Welcome to issue ninety of Lightspeed!
For science fiction, we’ve got original shorts by Ashok K. Banker (“A Vortal in Midtown”) and Charlie Jane Anders (“Cake Baby”), along with SF reprints by Leslie What (“The Mutable Borders of Love”) and Philip Raines and Harvey Welles (“Alice and Bob”).
We’ve also got original fantasy by Kathleen Kayembe (“The Faerie Tree”) and Max Wynne (“A Wound Like an Unplowed Field”), and fantasy reprints by Rachel Swirsky (“The Day the Wizards Came”) and Jonathan L. Howard (“The Commission of The Philosophical Alembic”).
All that fiction, and of course we also have our usual assortment of author spotlights, along with our book and media review columns.
Our interview this month is with novelist Molly Tanzer—plus, if you’re an ebook reader, you can check out an excerpt of her new novel, Creatures of Will and Temper. Also for our ebook readers, we have our ebook-exclusive reprint of Gene Wolfe’s novella “Tracking Song.”
John Joseph Adams Books News for November 2017
This month, we’re publishing Molly Tanzer’s Creatures of Will and Temper—a Victorian-era urban fantasy inspired by The Picture of Dorian Gray, in which an épée-fencing enthusiast and her younger sister are drawn into a secret and dangerous London underworld of pleasure-seeking demons and bloodthirsty diabolists, with only her skill with a blade standing between them and certain death. You can read an excerpt of the book in this very issue! But first, here are some lovely things people have said about the book:
- “Tanzer mixes Oscar Wilde’s The Portrait of Dorian Gray with queer romance and demonology in this subtle, beautiful Victorian-era fantasy novel. […] The perfectly depicted relationship between the sister [protagonists] takes center stage in a complex (though never overplayed) web of art, swordplay, romance, and, much to the sisters’ surprise, actual demons. Gorgeously portrayed three-dimensional characters and sensual prose propel this smoothly entertaining story to an emotionally affecting end.” —Publishers Weekly (starred review)
- “An artful, witty, Oscar Wilde pastiche with the heart of a paranormal thriller.” —Diana Gabaldon, bestselling author of Outlander
- “A delightful, dark, and entertaining romp with serious intent behind it. The writing is so smart and sharp—Molly Tanzer is at the top of her form in this beautifully constructed novel. Sure to be a favorite of readers and critics alike.” —Jeff VanderMeer, bestselling author of the Southern Reach trilogy
- “There has never been a better time for a spirited, feminist reinvention of The Picture of Dorian Gray. Molly Tanzer has taken a wickedly sensuous classic and transformed it into a lively supernatural tale featuring lovestruck teenagers, diabolical botanicals, mysterious paintings, and—oh, yes—demons. Creatures of Will and Temper is a wild ride from start to finish, beautifully and boldly written, and a most worthy successor to Oscar Wilde’s scandalous novel.” —Amy Stewart, author of Girl Waits With Gun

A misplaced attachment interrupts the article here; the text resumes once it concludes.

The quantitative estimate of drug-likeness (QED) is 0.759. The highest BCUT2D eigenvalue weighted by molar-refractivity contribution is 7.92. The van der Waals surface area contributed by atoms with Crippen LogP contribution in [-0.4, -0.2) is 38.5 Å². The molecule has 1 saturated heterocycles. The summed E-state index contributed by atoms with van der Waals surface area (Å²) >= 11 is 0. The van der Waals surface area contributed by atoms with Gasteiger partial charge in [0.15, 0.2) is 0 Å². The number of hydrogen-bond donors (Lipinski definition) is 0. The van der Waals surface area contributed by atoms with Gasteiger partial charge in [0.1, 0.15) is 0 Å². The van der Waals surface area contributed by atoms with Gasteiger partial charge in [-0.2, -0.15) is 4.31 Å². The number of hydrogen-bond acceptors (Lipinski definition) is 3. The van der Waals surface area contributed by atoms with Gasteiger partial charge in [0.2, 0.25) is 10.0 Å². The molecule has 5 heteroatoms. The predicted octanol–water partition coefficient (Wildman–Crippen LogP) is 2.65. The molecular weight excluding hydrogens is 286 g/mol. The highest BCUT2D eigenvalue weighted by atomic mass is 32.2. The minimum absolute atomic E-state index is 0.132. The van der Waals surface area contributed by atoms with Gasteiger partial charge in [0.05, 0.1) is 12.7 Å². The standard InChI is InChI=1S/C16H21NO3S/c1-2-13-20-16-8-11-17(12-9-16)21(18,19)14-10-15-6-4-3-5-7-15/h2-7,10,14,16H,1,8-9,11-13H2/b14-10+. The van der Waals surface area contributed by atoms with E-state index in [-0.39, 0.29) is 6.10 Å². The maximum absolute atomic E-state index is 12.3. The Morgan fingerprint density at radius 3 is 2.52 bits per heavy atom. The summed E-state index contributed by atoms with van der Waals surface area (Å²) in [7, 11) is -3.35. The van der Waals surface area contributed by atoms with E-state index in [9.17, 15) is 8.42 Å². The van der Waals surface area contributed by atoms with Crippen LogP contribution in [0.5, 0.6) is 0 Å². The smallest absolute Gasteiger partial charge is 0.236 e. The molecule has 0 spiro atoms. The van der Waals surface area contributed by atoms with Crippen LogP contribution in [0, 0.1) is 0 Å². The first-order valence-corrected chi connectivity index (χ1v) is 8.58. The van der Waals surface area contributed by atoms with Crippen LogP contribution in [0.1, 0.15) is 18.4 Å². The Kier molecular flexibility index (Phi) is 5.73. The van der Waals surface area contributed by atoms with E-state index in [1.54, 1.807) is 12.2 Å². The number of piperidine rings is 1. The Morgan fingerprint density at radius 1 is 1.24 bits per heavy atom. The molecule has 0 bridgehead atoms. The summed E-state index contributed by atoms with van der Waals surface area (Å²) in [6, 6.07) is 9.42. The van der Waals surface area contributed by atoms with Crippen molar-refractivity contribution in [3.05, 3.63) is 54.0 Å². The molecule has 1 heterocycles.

- “Decadent Victorians clash with dueling demon-hunters in this page-turning reinvention of Oscar Wilde’s classic tale. I loved it!” —Charles Stross, award-winning author of The Delirium Brief
ICYMI, last month, we published Machine Learning: New and Collected Stories by Hugh Howey, a short story collection including three stories set in the world of Hugh’s mega-hit Wool and two never-before-published tales, plus fifteen additional stories collected together for the first time. Here’s some praise for that one:
- “I devoured this book! The wildly imaginative tales in Machine Learning tackle everything from AI and aliens to video games and VR, and Howey infuses each one of them with the perfect mix of brains, bravado, and heart. Reading the stories in this collection is like discovering an entire lost season of The Twilight Zone in which every episode was written by either Rod Serling or Richard Matheson. They’re that good.” —Ernest Cline, bestselling author of Ready Player One
- “Like a knapsack of compact grenades, exploding insight, unexpected innovations, and sci-fi heat. Each one the core of something larger.” —Kevin Kelly, founding executive editor of Wired
- “Hugh’s stories keep me turning pages not just to find out what happens, but because of the deep common threads of humanity within. I don’t just want to know the ending, I care about every moment.” —Annie Bellet, USA Today bestselling author of The Twenty-Sided Sorceress series
That’s all the JJA Books news for now. More soon!
• • • •
Well, that’s all there is to report this month. Thanks for reading, and I hope you enjoy the issue!
Spread the word!Tweet